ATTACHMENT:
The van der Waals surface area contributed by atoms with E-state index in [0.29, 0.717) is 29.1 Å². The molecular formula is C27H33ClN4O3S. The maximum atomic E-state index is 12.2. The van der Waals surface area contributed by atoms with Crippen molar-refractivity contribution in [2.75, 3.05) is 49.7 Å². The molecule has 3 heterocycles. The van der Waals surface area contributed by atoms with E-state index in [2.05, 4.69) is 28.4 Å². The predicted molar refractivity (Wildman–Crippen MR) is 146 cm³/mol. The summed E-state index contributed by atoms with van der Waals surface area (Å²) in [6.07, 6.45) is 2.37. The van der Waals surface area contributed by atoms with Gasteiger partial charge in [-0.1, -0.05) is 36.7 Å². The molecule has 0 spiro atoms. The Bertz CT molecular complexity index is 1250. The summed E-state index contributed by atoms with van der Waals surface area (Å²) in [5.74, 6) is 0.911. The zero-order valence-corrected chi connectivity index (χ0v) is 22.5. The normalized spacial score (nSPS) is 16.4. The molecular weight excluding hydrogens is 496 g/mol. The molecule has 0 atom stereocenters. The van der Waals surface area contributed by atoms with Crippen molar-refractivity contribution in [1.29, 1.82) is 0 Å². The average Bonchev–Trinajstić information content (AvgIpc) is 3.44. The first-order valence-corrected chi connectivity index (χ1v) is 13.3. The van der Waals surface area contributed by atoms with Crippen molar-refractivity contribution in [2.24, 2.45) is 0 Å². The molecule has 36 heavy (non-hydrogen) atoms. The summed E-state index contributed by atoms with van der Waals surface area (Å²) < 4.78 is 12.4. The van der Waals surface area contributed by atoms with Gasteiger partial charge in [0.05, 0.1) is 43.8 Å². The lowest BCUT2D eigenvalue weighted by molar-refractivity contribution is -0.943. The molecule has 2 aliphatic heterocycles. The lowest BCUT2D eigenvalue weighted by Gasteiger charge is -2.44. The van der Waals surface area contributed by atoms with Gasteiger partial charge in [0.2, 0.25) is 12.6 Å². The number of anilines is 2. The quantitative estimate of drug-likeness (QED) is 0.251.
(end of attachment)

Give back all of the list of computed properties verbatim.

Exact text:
The van der Waals surface area contributed by atoms with E-state index in [0.29, 0.717) is 29.1 Å². The molecular formula is C27H33ClN4O3S. The maximum atomic E-state index is 12.2. The van der Waals surface area contributed by atoms with Crippen molar-refractivity contribution in [2.75, 3.05) is 49.7 Å². The molecule has 3 heterocycles. The van der Waals surface area contributed by atoms with E-state index in [2.05, 4.69) is 28.4 Å². The predicted molar refractivity (Wildman–Crippen MR) is 146 cm³/mol. The summed E-state index contributed by atoms with van der Waals surface area (Å²) in [6.07, 6.45) is 2.37. The van der Waals surface area contributed by atoms with Gasteiger partial charge in [-0.1, -0.05) is 36.7 Å². The molecule has 0 spiro atoms. The Bertz CT molecular complexity index is 1250. The summed E-state index contributed by atoms with van der Waals surface area (Å²) in [5.74, 6) is 0.911. The zero-order valence-corrected chi connectivity index (χ0v) is 22.5. The normalized spacial score (nSPS) is 16.4. The molecular weight excluding hydrogens is 496 g/mol. The molecule has 0 atom stereocenters. The van der Waals surface area contributed by atoms with Crippen molar-refractivity contribution in [1.29, 1.82) is 0 Å². The average Bonchev–Trinajstić information content (AvgIpc) is 3.44. The first-order valence-corrected chi connectivity index (χ1v) is 13.3. The van der Waals surface area contributed by atoms with Crippen molar-refractivity contribution in [2.24, 2.45) is 0 Å². The molecule has 36 heavy (non-hydrogen) atoms. The summed E-state index contributed by atoms with van der Waals surface area (Å²) < 4.78 is 12.4. The van der Waals surface area contributed by atoms with Gasteiger partial charge in [0.05, 0.1) is 43.8 Å². The lowest BCUT2D eigenvalue weighted by molar-refractivity contribution is -0.943. The molecule has 2 aliphatic heterocycles. The lowest BCUT2D eigenvalue weighted by Gasteiger charge is -2.44. The van der Waals surface area contributed by atoms with Gasteiger partial charge in [0.2, 0.25) is 12.6 Å². The number of anilines is 2. The quantitative estimate of drug-likeness (QED) is 0.251.